Unfortunately, some have taken the liberty to cloud the minds of our youth and mislead them. At a time when the youth needs to work towards progress in education, industry and economy, a significant chunk of our youth has been ‘brainwashed’ to believe that for Pakistan to go anywhere a revolution is needed. What is even more scary is that some are almost convinced that this revolution needs to be scarred with bloodshed. ‘Hum Inqilaab layen gay.’ (we will bring a revolution) seems to be the every day slogan of many political parties, and it has become part of every day rhetoric now.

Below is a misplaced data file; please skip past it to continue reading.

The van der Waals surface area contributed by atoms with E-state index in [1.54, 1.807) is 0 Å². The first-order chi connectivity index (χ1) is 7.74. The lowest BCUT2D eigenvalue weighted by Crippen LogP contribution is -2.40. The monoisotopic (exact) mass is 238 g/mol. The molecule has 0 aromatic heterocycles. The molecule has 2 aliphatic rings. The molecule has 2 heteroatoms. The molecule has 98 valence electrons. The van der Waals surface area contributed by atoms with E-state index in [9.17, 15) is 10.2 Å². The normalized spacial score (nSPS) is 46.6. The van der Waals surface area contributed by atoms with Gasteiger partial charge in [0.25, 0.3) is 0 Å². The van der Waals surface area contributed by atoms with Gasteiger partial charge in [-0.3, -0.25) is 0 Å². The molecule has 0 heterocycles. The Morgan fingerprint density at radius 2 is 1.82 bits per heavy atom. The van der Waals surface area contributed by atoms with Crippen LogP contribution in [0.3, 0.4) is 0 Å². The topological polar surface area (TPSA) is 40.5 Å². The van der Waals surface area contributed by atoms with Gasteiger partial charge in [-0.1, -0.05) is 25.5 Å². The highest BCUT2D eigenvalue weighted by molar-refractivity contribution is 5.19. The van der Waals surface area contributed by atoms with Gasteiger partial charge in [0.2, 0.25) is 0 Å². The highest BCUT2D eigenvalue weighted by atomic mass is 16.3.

Before moving on, it would be useful to talk about the most widely quoted example in this rhetoric, the French Revolution. I donít find it hard to believe that those talking about it are mostly unaware of what actually happened in that revolution.

A decade after, and perhaps following in the footsteps of the American Revolution (which not surprisingly does not exist in this rhetoric), it is indeed true that the French Revolution in 1789 was a watershed event which changed France and Europe irrevocably.